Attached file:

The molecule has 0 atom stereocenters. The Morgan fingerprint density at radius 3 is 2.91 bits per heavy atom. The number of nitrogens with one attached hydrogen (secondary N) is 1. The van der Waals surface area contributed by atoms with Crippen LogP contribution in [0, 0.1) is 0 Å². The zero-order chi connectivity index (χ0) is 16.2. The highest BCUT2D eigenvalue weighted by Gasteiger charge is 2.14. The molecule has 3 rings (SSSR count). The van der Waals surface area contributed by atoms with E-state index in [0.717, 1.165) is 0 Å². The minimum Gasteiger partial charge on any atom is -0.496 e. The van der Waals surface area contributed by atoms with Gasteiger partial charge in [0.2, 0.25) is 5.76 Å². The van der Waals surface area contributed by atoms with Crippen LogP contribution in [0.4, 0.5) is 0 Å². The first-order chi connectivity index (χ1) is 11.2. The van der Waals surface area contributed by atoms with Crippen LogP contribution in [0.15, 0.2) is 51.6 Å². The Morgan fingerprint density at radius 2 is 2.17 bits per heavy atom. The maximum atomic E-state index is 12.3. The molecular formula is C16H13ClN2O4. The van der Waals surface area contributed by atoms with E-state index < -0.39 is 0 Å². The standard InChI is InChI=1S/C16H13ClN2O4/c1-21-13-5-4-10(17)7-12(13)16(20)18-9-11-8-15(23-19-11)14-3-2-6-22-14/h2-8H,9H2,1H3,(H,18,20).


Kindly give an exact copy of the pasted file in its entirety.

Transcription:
The molecule has 0 atom stereocenters. The Morgan fingerprint density at radius 3 is 2.91 bits per heavy atom. The number of nitrogens with one attached hydrogen (secondary N) is 1. The van der Waals surface area contributed by atoms with Crippen LogP contribution in [0, 0.1) is 0 Å². The zero-order chi connectivity index (χ0) is 16.2. The highest BCUT2D eigenvalue weighted by Gasteiger charge is 2.14. The molecule has 3 rings (SSSR count). The van der Waals surface area contributed by atoms with E-state index in [0.717, 1.165) is 0 Å². The minimum Gasteiger partial charge on any atom is -0.496 e. The van der Waals surface area contributed by atoms with Gasteiger partial charge in [0.2, 0.25) is 5.76 Å². The van der Waals surface area contributed by atoms with Crippen LogP contribution in [0.4, 0.5) is 0 Å². The first-order chi connectivity index (χ1) is 11.2. The van der Waals surface area contributed by atoms with Crippen LogP contribution in [0.15, 0.2) is 51.6 Å². The Morgan fingerprint density at radius 2 is 2.17 bits per heavy atom. The maximum atomic E-state index is 12.3. The molecular formula is C16H13ClN2O4. The van der Waals surface area contributed by atoms with E-state index < -0.39 is 0 Å². The standard InChI is InChI=1S/C16H13ClN2O4/c1-21-13-5-4-10(17)7-12(13)16(20)18-9-11-8-15(23-19-11)14-3-2-6-22-14/h2-8H,9H2,1H3,(H,18,20).